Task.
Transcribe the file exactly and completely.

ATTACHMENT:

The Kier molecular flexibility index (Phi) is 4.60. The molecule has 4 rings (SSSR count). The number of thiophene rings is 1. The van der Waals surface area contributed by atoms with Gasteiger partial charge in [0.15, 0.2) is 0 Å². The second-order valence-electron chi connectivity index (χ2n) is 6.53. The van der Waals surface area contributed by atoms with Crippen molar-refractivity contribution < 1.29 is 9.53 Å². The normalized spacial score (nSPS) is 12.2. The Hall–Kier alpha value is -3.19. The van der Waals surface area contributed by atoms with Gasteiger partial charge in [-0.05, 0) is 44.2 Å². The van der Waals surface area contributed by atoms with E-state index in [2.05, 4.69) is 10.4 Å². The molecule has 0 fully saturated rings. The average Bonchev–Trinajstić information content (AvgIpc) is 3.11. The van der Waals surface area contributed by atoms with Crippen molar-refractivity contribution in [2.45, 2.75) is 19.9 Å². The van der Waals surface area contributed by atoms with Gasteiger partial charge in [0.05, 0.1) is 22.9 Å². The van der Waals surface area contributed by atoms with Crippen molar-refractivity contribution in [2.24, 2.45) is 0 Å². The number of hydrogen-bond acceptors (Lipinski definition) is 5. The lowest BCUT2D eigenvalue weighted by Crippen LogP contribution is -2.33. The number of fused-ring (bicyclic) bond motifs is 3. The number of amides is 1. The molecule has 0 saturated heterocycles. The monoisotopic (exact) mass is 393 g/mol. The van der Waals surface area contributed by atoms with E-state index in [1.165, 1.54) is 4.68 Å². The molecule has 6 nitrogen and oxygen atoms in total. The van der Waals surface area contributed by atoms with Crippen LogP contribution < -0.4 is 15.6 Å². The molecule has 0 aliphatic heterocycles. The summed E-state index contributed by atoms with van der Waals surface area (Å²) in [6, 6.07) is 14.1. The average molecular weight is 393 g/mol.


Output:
The Kier molecular flexibility index (Phi) is 4.60. The molecule has 4 rings (SSSR count). The number of thiophene rings is 1. The van der Waals surface area contributed by atoms with Gasteiger partial charge in [0.15, 0.2) is 0 Å². The second-order valence-electron chi connectivity index (χ2n) is 6.53. The van der Waals surface area contributed by atoms with Crippen molar-refractivity contribution < 1.29 is 9.53 Å². The normalized spacial score (nSPS) is 12.2. The Hall–Kier alpha value is -3.19. The van der Waals surface area contributed by atoms with Gasteiger partial charge in [-0.05, 0) is 44.2 Å². The van der Waals surface area contributed by atoms with E-state index in [2.05, 4.69) is 10.4 Å². The molecule has 0 fully saturated rings. The average Bonchev–Trinajstić information content (AvgIpc) is 3.11. The van der Waals surface area contributed by atoms with Crippen molar-refractivity contribution in [2.45, 2.75) is 19.9 Å². The van der Waals surface area contributed by atoms with Gasteiger partial charge in [0.05, 0.1) is 22.9 Å². The van der Waals surface area contributed by atoms with Crippen molar-refractivity contribution in [2.24, 2.45) is 0 Å². The number of hydrogen-bond acceptors (Lipinski definition) is 5. The lowest BCUT2D eigenvalue weighted by Crippen LogP contribution is -2.33. The number of fused-ring (bicyclic) bond motifs is 3. The number of amides is 1. The molecule has 0 saturated heterocycles. The monoisotopic (exact) mass is 393 g/mol. The van der Waals surface area contributed by atoms with E-state index in [1.165, 1.54) is 4.68 Å². The molecule has 6 nitrogen and oxygen atoms in total. The van der Waals surface area contributed by atoms with Crippen LogP contribution < -0.4 is 15.6 Å². The molecule has 0 aliphatic heterocycles. The summed E-state index contributed by atoms with van der Waals surface area (Å²) in [6, 6.07) is 14.1. The average molecular weight is 393 g/mol.